How Sunk Costs Can Leave Us Broke And Miserable
A few weeks ago, I was planning on going to a rock concert with a few of my friends. One of my favorite bands was playing and I bought the tickets more than six months in advance. I was really excited…until I got a fever the day of the show.
At first, I was angry. I couldn’t believe my bad luck. I’d been waiting to see this band for more than a year! Plus, I’d already paid for the tickets and it was too late to sell them online. The only way to “recoup my losses” was to go to the concert, no matter how miserable I was feeling.
I decided to call my friends and tell them that I was still in. A few hours later, my buddy drove by to pick me up. Even though I was on the verge of collapse, I stubbornly stuck to my decision.
When we got to the concert, I was miserable. For three hours, I stood in a loud, crowded outdoor venue with thousands of enthusiastic fans. I couldn’t wait to get home. The worst part was that I actually made myself even sicker by standing outside in the cold air for so long. Overall, it was a terrible evening.
Over the next few days, I lay in bed thinking about how I had convinced myself to make such a terrible decision.
Here’s the thing: no matter what I chose to do, there was no way I was getting my money back. The tickets were a sunk cost. Therefore, the money I’d already spent shouldn’t affect my future decisions. It didn’t make sense for me to go to the concert if I wasn’t going to have fun. Instead, the best decision was to stay home and rest.
A sunk cost is basically just a rabbit hole. We wander down it for awhile, hoping that something will come out if it. A few hours later, we figure, hey, we’ve come this far, we might as well keep on going…and thus we dig ourselves even deeper into the ground.
It amazes me how much power a sunk cost can have on our decisions. I spent years studying decisions and was fully aware of the problem; but my knowledge didn’t stop me from making the wrong choice.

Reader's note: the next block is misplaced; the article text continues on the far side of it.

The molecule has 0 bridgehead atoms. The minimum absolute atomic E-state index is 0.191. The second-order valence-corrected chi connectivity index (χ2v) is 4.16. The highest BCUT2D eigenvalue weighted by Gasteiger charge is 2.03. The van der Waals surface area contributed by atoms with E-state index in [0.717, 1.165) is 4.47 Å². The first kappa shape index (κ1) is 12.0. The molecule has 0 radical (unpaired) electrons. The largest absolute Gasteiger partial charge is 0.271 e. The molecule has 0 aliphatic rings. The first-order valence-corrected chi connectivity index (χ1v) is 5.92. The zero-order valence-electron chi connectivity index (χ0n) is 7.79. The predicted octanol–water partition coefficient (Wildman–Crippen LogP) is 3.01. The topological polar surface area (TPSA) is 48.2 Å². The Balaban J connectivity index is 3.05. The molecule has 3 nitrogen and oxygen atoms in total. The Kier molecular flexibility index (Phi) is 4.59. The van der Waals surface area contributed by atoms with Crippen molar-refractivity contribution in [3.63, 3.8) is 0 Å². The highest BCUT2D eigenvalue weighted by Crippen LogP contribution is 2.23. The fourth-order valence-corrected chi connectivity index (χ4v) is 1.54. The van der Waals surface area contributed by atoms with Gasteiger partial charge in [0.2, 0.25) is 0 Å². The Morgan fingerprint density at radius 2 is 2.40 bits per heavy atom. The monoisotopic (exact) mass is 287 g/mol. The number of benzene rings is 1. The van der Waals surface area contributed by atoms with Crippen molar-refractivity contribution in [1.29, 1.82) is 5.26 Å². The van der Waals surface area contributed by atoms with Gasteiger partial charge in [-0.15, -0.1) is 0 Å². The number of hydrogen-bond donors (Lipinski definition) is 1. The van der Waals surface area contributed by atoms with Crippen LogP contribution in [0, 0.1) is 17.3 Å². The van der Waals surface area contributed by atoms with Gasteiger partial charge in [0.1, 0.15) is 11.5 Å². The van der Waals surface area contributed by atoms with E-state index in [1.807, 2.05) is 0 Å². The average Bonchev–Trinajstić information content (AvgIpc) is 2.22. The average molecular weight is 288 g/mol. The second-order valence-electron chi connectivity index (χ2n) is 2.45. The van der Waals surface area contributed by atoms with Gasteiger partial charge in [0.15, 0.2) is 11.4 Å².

Sunk costs are especially dangerous when they affect our business judgment. My friend was recently buying a new car. The sticker price was more than he was willing to pay, but he felt that over time he could negotiate the price a little lower.
Several hours went by. They haggled back and forth, and my friend eventually realized that the seller wasn’t going to lower his price any further. He was ready to walk away, when he suddenly thought, “well, I’ve already put in this much time, so what if it’s a little more than I’m willing to pay?” He bought the car.
Now, it’s one thing if he was actually happy to buy the car at that price. But a few days later, he found a couple of other cars for sale that he would have liked to buy. The problem was that he had taken the “sunk cost” of his time into his analysis, which ended up clouding his judgment.
So how do you fight the sunk cost bias? The key is really to just be aware of the phenomenon. Understand that you’re not getting back the time and money you’ve already put in. Your decisions going forward should always be independent of what you’ve done to that point.
Have you ever made a bad decision because of a sunk cost? What was the result?